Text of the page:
Grenada and Mongolia used similar tactics. Gantuya Badamgarav, Mongolia’s most vociferous art patron, also enacted a Kickstarter to help get the nomadic nation to Venice. Alas, the campaign only generated $820 dollars, a mere fraction of the $200,000 it was aiming for. But, through a government-promoted fundraiser and local businesses of Ulaanbaatar, the pavilion found its Medicis.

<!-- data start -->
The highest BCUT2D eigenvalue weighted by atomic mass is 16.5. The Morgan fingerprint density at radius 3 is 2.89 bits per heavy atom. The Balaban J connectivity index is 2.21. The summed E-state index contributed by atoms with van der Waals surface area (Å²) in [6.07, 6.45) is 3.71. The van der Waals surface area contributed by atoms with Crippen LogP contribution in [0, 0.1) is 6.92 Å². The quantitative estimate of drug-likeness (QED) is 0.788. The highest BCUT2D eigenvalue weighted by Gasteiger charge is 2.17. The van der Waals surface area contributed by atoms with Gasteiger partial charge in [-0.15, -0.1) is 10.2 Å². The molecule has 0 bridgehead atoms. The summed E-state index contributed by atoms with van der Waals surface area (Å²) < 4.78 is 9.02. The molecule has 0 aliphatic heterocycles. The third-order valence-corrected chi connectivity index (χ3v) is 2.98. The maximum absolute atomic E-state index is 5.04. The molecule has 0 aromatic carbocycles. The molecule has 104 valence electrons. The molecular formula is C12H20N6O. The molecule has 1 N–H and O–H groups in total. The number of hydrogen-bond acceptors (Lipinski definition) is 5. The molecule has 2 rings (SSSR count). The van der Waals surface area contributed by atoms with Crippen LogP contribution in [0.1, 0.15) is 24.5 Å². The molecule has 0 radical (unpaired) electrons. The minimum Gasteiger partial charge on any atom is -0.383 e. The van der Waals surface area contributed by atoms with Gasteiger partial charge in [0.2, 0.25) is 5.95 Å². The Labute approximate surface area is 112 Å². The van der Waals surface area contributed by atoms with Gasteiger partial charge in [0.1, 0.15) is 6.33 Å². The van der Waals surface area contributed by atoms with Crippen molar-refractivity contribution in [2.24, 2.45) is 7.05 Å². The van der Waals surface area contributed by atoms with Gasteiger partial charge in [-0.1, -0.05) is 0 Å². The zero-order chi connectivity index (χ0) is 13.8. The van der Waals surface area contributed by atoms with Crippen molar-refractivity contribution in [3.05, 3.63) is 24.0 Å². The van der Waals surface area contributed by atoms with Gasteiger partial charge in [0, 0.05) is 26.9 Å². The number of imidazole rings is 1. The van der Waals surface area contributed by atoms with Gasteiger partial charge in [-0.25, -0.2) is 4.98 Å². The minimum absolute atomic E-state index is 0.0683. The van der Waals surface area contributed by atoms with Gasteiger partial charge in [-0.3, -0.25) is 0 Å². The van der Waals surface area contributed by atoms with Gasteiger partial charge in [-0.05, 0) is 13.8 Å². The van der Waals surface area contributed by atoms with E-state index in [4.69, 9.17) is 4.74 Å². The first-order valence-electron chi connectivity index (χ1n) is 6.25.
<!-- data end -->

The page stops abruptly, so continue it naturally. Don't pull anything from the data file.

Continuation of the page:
It’s not difficult to conceive why governments would actively engender this opportunity—culture entices tourism, and art signifies a healthy social ecosystem. But it’s not just good PR that these nations are seeking. Unen Enkh, one of the two artists representing Mongolia, who asked to be not quoted directly, sums it up best: These artists are not making folk or tribal art, but rather are engaged in contemporary practices, a notion unfamiliar to most art world perceptions of these countries. His work, for example, incorporates horsehair, felt, leather, and other natural materials found in the steppes of Mongolia, but he manipulates them in unnatural ways, a conceptual twist that skates between two realms. He shows alongside Enkhbold Togmidshiirev, who presents a performance piece (captured on video) of his self-created “ger,” or home-structure that he erects in the midst of big cities, on beaches and highway shoulders. The work is sophisticated, and would be right at home in many of the contemporary institutions of Berlin, New York, or Hong Kong.